There are plenty of cool educational robotics projects we see on a regular basis but, to the best of our knowledge, only one which promises to give you a super-creepy Phantom of the Opera-style robot mask to learn to code on. That’s the spooky gift the makers of Nova have given the world with their new Arduino-based artificial intelligence robot, now available on Kickstarter.
Creoqod’s Nova is a do-it-yourself kit, which lets users build their own artificially intelligent robot, while practicing their coding and engineering skills. It’s compatible with Windows, Mac, and Linux, and promises to be both a great tool for newcomers, and a fun testing platform for seasoned professionals. Building it will provide a good overview of various engineering and computer science concepts, ranging from computer vision and image processing to kinematics and control theory. The finished robot can recognize and track faces, identify colors, measure distances, and move in five different axis — all while looking like a cross between The Terminator and Andrew Lloyd Webber’s aforementioned scarred musical maestro.
“Nova is fully customizable,” Cem Eltutar, CEO of Creoqod, told Digital Trends. “Users can literally do anything they can imagine with it. Any type of sensor and electronic gadgets can be connected to add new functionalities — to name a few, Bluetooth, Wi-Fi, microphone, speakers, thermal vision, wheels, and additional motors. Nova will appeal to everyone who has a passion and interest in robotics, artificial intelligence, electronics, computer programming and engineering.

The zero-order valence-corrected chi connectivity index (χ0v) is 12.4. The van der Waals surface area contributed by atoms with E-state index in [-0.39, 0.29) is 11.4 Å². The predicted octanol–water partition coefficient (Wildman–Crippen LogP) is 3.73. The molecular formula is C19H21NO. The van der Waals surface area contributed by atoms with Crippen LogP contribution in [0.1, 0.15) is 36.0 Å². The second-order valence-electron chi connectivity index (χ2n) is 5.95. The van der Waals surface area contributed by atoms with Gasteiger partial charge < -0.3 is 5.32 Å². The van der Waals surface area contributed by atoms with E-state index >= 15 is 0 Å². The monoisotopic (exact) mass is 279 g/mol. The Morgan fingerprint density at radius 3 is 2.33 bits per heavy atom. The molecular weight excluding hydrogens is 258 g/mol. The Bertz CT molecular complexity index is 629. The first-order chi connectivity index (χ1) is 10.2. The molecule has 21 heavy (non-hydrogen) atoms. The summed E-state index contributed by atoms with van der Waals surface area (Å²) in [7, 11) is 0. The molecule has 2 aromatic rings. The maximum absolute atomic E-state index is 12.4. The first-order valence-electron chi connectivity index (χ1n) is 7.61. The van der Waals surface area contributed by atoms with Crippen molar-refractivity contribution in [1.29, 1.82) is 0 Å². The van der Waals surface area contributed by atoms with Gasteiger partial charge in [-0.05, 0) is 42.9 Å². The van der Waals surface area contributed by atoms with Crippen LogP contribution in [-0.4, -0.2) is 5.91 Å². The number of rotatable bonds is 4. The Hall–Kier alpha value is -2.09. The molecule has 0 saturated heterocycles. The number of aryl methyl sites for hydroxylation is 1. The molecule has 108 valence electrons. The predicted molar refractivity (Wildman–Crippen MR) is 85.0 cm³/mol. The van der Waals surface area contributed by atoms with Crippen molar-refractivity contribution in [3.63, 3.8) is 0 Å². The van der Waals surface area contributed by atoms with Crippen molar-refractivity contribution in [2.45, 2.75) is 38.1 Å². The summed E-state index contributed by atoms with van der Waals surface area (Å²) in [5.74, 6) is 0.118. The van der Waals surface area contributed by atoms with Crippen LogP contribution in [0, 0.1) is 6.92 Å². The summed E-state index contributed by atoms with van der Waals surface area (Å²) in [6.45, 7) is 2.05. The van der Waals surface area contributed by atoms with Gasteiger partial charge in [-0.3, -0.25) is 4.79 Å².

This kit is ideal for people who want to see and understand the working principles of such a device. Additionally, we will be providing Nova to universities for their robotics, engineering and computer programming classes. Many concepts that are only thought about theoretically in the classroom can be demonstrated practically with Nova. This increases the quality of the education and adds value to the learning experience.”
Nova can currently be pre-ordered on Kickstarter. An early bird version of the kit — consisting of board, servo motors, servo shield, joystick, acrylic body parts, mask, HD camera, ultrasonic sound sensor, jumper wires, power adapter, USB data cable, and assorted screws, nuts, and spacers — will set you back $183. You also get an assembly instruction booklet, while tutorials and educational guides are provided through Qode Share. Shipping is set to take place in May 2018.
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